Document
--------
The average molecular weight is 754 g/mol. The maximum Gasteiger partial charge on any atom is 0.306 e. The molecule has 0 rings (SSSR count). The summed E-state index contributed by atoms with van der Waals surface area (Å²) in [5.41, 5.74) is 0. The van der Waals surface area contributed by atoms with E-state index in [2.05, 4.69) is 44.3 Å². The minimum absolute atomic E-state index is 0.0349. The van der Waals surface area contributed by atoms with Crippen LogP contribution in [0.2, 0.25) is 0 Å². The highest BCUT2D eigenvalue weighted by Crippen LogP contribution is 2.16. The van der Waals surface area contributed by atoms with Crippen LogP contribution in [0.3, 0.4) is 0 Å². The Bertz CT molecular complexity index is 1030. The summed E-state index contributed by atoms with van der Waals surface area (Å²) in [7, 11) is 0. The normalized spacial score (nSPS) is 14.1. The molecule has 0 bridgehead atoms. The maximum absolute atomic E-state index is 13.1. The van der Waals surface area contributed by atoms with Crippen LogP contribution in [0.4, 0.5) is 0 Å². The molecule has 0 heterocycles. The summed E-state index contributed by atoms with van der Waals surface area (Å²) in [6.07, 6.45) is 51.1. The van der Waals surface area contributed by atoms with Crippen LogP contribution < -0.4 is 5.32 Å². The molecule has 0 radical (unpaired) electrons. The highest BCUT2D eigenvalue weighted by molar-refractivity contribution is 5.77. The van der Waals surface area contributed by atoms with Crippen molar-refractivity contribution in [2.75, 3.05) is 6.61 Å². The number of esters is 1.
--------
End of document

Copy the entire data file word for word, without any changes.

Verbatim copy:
The average molecular weight is 754 g/mol. The maximum Gasteiger partial charge on any atom is 0.306 e. The molecule has 0 rings (SSSR count). The summed E-state index contributed by atoms with van der Waals surface area (Å²) in [5.41, 5.74) is 0. The van der Waals surface area contributed by atoms with E-state index in [2.05, 4.69) is 44.3 Å². The minimum absolute atomic E-state index is 0.0349. The van der Waals surface area contributed by atoms with Crippen LogP contribution in [0.2, 0.25) is 0 Å². The highest BCUT2D eigenvalue weighted by Crippen LogP contribution is 2.16. The van der Waals surface area contributed by atoms with Crippen LogP contribution in [0.3, 0.4) is 0 Å². The Bertz CT molecular complexity index is 1030. The summed E-state index contributed by atoms with van der Waals surface area (Å²) in [7, 11) is 0. The normalized spacial score (nSPS) is 14.1. The molecule has 0 bridgehead atoms. The maximum absolute atomic E-state index is 13.1. The van der Waals surface area contributed by atoms with Crippen LogP contribution in [0.4, 0.5) is 0 Å². The molecule has 0 heterocycles. The summed E-state index contributed by atoms with van der Waals surface area (Å²) in [6.07, 6.45) is 51.1. The van der Waals surface area contributed by atoms with Crippen LogP contribution < -0.4 is 5.32 Å². The molecule has 0 radical (unpaired) electrons. The highest BCUT2D eigenvalue weighted by molar-refractivity contribution is 5.77. The van der Waals surface area contributed by atoms with Crippen molar-refractivity contribution in [2.75, 3.05) is 6.61 Å². The number of esters is 1.